The conflict between generations in a changing Japan is the primary theme of the story. His father is a very traditional man and finds it difficult to understand these changes. In the story he states to his son: "Obviously you don't see. You don't see how it is for some parents. Not only must they lose their children, they must lose them to things they don't understand" The conflict between generations, between a father and a son, can be seen in "The Kite" as well, when the Puerto Rican protagonist, Rick Sanchez, cannot recall a memory of a kite his father made him when he was small.

    • Word count: 700
  9. How I Met My Husband by Alice Munro

    When the children find out, she is careful to "bind them to secrecy." She is also able of keeping secrets from them as well. After Edie has met Chris and he refers to a time she accepted a cigarette from him, she "made a face to hush him, because you never could tell when the children would be sneaking around the porch, or Mrs. Peebles herself listening in the house." Chris and Edie's relationship is based on secrecy. There is suspense when he first meets her and she has Mrs. Peebles dress on.

    • Word count: 931
  10. Oroonoko and characterisation

    Using the place of Suriname, Behn sets her story in a place of reality, with a context and history of its own while also delving into the realm of romance. However, there is a third genre that has inspired Behn in regards to the structure of her text, and that is drama. Therefore as Figlerowicz notes in her article 'it proves both viable and fruitful to read Oroonoko as a highly creative, consistent attempt at recreating, the medium of prose fiction with the dramatic effects generated by the interactions between

    • Word count: 598
  11. Nineteenth-century Russian critic Vissarion Belinsky famously called Eugene Onegin an encyclopaedia of Russian life. Do you agree with Belinskys assessment? Why or why not?

    The work was described by Vissarion Belinsky as an 'encyclopaedia of Russian life', suggesting he believed Eugene Onegin was a realistic portrayal of all aspects of life in 19th Century Russia. In the 19th Century, the cultural divide between the city and rural parts of Russia was a huge one, with social hierarchies being even more obvious outside of the large cities. When a new person or family arrived at an estate, the local community would become highly interested in them, clamouring to find out the latest trends of the cities and searching for their children's future spouses.

    • Word count: 828
  12. The City of Ladies

    The Book of the City of Ladies is Christine's portrayal of womanhood. She shows that females are equal to men in intellect, spirit, and physical attributes. She cites various achievements of warriors, pious wives, devoted daughters, scholars, and poets from mythology, literature, and the Bible whom uphold the reputation and good nature of women. These women of the past and present are the building blocks of the community that the City of Ladies will inhabit. The author uses symbols connected to the allegorical figures Reason, Rectitude, and Justice. Reason holds a mirror adorned with jewels that symbolizes wisdom and self-knowledge.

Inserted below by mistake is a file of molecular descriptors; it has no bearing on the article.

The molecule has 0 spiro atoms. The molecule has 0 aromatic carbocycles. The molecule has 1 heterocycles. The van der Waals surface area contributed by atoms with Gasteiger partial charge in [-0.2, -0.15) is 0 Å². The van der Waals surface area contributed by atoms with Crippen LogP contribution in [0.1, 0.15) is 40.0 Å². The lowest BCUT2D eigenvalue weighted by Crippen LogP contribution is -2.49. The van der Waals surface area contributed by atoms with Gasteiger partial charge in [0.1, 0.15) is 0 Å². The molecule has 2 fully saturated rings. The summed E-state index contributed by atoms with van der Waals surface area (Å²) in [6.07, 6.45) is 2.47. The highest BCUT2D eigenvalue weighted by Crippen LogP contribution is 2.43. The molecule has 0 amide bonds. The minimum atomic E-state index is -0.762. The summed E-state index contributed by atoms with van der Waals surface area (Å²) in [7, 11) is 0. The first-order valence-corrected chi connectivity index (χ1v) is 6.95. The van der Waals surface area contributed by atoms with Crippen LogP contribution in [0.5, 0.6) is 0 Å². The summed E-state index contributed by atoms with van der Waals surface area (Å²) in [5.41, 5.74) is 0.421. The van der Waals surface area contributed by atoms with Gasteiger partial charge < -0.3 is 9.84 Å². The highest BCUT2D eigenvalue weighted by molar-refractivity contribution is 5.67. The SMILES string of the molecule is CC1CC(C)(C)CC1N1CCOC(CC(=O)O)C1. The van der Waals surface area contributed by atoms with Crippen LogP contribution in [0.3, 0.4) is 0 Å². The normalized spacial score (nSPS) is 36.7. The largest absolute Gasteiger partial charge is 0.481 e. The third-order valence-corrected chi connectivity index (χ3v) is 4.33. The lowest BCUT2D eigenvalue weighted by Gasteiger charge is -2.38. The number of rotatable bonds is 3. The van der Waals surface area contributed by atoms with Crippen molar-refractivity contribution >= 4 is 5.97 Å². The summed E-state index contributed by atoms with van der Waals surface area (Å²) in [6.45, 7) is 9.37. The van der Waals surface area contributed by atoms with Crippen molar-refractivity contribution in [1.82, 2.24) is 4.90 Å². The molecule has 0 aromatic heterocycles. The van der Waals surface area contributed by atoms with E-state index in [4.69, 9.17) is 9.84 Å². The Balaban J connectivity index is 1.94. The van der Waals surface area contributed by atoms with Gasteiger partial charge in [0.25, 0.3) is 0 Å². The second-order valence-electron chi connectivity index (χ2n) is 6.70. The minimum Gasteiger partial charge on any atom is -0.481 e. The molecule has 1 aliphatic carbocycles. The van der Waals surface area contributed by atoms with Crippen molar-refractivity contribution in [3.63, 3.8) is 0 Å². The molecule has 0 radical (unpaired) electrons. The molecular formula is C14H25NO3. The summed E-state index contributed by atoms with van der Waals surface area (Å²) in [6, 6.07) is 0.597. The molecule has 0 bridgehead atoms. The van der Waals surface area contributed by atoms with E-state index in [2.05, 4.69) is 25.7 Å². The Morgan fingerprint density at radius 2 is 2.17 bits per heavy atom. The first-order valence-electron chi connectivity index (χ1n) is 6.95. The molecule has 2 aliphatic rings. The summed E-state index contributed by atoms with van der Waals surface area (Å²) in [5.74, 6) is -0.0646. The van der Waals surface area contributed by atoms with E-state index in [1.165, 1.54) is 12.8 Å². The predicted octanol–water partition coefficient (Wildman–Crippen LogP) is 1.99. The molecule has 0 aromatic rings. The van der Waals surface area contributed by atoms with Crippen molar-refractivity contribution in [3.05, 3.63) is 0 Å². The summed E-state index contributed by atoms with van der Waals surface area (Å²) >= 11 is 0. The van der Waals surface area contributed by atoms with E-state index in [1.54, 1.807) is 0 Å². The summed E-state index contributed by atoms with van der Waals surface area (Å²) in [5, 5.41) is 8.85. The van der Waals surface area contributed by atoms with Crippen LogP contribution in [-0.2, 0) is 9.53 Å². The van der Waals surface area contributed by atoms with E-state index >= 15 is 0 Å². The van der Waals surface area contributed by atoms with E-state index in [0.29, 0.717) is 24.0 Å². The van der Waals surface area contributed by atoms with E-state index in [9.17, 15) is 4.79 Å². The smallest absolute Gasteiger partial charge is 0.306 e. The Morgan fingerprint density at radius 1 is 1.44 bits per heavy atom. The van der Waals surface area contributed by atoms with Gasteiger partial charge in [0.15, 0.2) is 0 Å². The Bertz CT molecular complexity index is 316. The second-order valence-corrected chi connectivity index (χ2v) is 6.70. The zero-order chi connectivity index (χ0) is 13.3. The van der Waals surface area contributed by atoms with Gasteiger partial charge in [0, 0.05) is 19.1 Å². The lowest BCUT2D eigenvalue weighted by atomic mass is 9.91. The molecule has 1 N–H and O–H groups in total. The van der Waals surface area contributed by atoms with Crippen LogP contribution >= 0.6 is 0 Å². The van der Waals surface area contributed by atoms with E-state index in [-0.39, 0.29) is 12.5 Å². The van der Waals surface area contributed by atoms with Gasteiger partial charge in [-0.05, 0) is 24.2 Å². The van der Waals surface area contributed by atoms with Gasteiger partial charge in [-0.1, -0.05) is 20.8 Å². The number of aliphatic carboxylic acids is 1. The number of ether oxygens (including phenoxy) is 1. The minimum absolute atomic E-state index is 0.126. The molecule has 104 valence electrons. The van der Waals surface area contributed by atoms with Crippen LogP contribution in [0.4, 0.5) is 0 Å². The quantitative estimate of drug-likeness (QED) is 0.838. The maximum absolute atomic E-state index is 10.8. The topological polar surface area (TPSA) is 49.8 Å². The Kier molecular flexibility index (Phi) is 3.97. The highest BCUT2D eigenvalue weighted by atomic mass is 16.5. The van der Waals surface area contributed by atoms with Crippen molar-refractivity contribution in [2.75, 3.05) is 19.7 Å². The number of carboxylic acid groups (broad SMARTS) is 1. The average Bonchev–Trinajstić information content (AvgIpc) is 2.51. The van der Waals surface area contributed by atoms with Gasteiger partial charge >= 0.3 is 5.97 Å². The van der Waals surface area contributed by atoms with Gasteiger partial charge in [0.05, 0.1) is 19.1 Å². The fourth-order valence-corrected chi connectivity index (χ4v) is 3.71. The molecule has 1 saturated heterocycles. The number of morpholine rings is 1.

• Word count: 828
  13. Much Ado about Noting

    Although he is Don Pedro's brother, he does not seem to fit in with his brother or his friends. Since he "cannot hide what I [He] am[is]" (1.113) in society, he resents the world and its social convention. When he hears of an intended marriage from Borachio, he immediately asks whether the marriage "serve[s] for any model to build mischief on," (1.1.44-45) showing his resentment of the legitimacy of the marriage between Claudio and Hero. Don Pedro's conspiracy to stop Claudio and Hero's marriage by telling false stories is merely pathetic, whereas the ease with which Claudio is convinced is frightening.

    • Word count: 819
  14. Catherine Mansfield Her first ball

    This means he must follow the sequence of images and perceive the accuracy of each image and the impression it makes on Leila or, better than it, perceive how Leila project her feelings and perceptions to the described images. For instance, when Leila is taking the cab and first experiencing going out to a ball the cab is described as her first partner, because it was all part of the ball, every little detail was a part of her first big dance and she wanted to experience it all: "Perhaps her first real partner was the cab.

    • Word count: 762
  15. The Yellow Wallpaper

    His mind is so firm with his beliefs that there is no room for experiment or change. There are many instances in the story where the woman tries talking to her husband about her need to work in order to keep busy and giving her a purpose for existence but he ignores her completely. She believed that "congenial work with excitement and change would do me good but I am absolutely forbidden to work until I am well again". She has been given a schedule which she follows as exercise would do her good and her diet is also monitored.